A dog’s eyes function a lot like our own. When normal and healthy, a dog’s eyes will take in light and transform it into images, like a food bowl or favorite toy. If those eyes become red and irritated, though, they can cause major discomfort and possibly not function very well. If your dog’s eyes are red, it will be important for you to know what’s causing the redness and what you can do to treat your dog’s eyes.
Causes of Red Eyes in Dogs
Dogs’ eyes can become red for a number of reasons. Common causes include:
Dry Eye (Keratoconjunctivitis sicca): Dry eye occurs when the eyes don’t produce enough tear film. Without tears to keep the cornea moist and free from debris or infectious agents, the cornea becomes dry and inflamed. This inflammation is quite painful and makes the eyes look red. Dry eye has many causes, the most common of which is immune-mediated adenitis, which damages tissue responsible for forming the watery portion of tear film.
Pink eye (Conjunctivitis): Pink eye occurs when the conjunctiva—the moist, pink tissue that lines the inner eyelids and front of the eyes—becomes inflamed. This inflammation causes redness. Environmental irritants like dust and pollen can cause pink eye.
Cherry eye: Dogs have a third eyelid that normally stays hidden. Some dogs have a genetic disorder that weakens the ligaments holding this eyelid in place, causing the eyelid to pop up and look like a cherry in the inner corner of the eye.
Corneal damage: Anything that can damage a dog’s cornea can cause eye redness. For example, if your dog is running through tall grass, a grass stalk can poke your dog’s eye and cause damage and irritation.
Other Eye Symptoms
Along with redness, you might notice some other eye symptoms:
Constant eye rubbing
Corneal scratches or scars
A foreign object stuck in the eye
Green or yellow discharge, indicating infection
What to Do About Eye Problems in Dogs
Eye problems in dogs are not always an emergency but do require prompt attention. If your dog’s eyes are red, call your veterinarian and try to schedule an appointment for that same day. When you schedule the appointment, provide a brief history of the redness, including when the redness started and what other symptoms you see.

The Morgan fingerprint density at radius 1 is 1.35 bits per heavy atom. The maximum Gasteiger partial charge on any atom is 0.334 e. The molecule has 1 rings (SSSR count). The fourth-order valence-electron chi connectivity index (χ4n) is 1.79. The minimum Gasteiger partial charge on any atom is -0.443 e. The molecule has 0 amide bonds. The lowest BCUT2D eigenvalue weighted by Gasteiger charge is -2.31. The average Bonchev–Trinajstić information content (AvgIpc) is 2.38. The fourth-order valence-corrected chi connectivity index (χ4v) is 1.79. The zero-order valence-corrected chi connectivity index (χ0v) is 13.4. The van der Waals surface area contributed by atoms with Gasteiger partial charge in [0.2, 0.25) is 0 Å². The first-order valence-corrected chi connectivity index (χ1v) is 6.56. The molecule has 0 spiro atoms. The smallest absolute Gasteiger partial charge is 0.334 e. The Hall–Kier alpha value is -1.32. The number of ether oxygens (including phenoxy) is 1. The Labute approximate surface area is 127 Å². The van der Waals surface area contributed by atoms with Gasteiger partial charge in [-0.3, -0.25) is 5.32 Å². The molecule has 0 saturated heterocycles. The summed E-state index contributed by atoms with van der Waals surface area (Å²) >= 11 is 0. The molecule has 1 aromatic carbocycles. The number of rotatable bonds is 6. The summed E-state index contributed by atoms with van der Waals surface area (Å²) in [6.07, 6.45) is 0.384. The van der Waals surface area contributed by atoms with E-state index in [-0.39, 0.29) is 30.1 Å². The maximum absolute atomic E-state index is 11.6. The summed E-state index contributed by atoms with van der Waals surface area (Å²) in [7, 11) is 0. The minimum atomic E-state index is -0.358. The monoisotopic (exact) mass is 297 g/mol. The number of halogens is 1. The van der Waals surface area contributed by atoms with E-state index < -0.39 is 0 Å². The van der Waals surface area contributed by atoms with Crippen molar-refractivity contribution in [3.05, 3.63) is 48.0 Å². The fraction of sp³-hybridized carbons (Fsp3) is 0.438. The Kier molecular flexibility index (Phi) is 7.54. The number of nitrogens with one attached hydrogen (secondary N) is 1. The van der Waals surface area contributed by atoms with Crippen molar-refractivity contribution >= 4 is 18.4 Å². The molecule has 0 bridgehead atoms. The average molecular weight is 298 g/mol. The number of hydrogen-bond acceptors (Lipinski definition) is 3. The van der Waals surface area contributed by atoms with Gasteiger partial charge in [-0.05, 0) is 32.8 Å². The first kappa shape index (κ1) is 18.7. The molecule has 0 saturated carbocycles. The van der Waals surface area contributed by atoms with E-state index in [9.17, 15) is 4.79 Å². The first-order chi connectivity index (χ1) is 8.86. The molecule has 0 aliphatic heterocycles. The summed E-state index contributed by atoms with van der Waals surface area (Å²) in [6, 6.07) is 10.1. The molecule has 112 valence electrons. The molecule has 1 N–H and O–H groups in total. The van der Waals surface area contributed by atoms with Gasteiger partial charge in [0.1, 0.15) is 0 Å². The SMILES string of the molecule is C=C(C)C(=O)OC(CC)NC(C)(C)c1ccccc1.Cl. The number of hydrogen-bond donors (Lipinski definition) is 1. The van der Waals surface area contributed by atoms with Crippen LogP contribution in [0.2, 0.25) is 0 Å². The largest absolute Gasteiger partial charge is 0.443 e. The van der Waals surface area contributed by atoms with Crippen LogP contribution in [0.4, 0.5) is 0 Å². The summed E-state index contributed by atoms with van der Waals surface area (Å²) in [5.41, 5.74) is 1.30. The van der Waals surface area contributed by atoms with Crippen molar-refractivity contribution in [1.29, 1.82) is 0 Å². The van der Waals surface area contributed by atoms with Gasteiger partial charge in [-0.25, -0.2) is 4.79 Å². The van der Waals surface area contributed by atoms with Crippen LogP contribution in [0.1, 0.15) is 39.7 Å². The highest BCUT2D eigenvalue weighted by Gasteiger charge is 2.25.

Do not try to diagnose and treat the eye redness yourself. Your veterinarian has the expertise and equipment needed to properly examine your dog’s eyes and determine what’s causing the redness.
Also, do not delay taking your dog to the veterinarian. Eye problems can progress to something more serious—and possibly painful—if not treated promptly. The sooner your dog can be seen by your veterinarian, the better.
Diagnosis and Treatment
Your veterinarian will conduct a detailed eye exam, during which she will identify which parts of your dog’s eyes are red. If your vet suspects corneal damage, she will add a few drops of a fluorescent green dye on the cornea to see if there are any corneal scars or scratches.
If dry eye is a possibility, your vet will perform what’s called a Schirmer tear test to estimate the level of tear production. She may also take a small sample of watery fluid from your dog’s eyes to determine if there is an underlying bacterial infection.
Your veterinarian will recommend treatments according to what’s causing the eye redness. For example, if your dog has dry eye, your veterinarian will prescribe medications like cyclosporine, which stimulates tear production, or artificial tears. If your dog has cherry eye, your veterinarian will surgically anchor the third eyelid into place. Other treatments include anti-inflammatory medications and dog antibiotics.
Eye medications are typically formulated as ointments or eye drops. Before you leave your appointment, make sure you understand how to properly administer the medications that your dog will need. If you have not given your dog topical eye medications before, ask your vet to demonstrate how to do so.
Keep in mind that not all dogs like receiving eye drops or eye ointments. You may need to be patient with your dog and allow extra time to give the medications.
Living and Management
How you manage your dog’s eyes after initial treatment will depend on what caused the redness. With dry eye, for example, you will need to regularly administer the topical eye medications, clean your dog’s eyes with a prescribed eyewash, and take your dog to follow-up appointments every six to 12 months.
If dust and pollen are irritating your dog’s eyes, then your vet may recommend that you frequently dust your home or limit your dog’s time outside when the pollen count is high. Cherry eye can recur after surgical treatment, so you will need to monitor if your dog’s third eyelid pops up again.
Your veterinarian will help you determine which management strategy will work best to prevent future eye redness.
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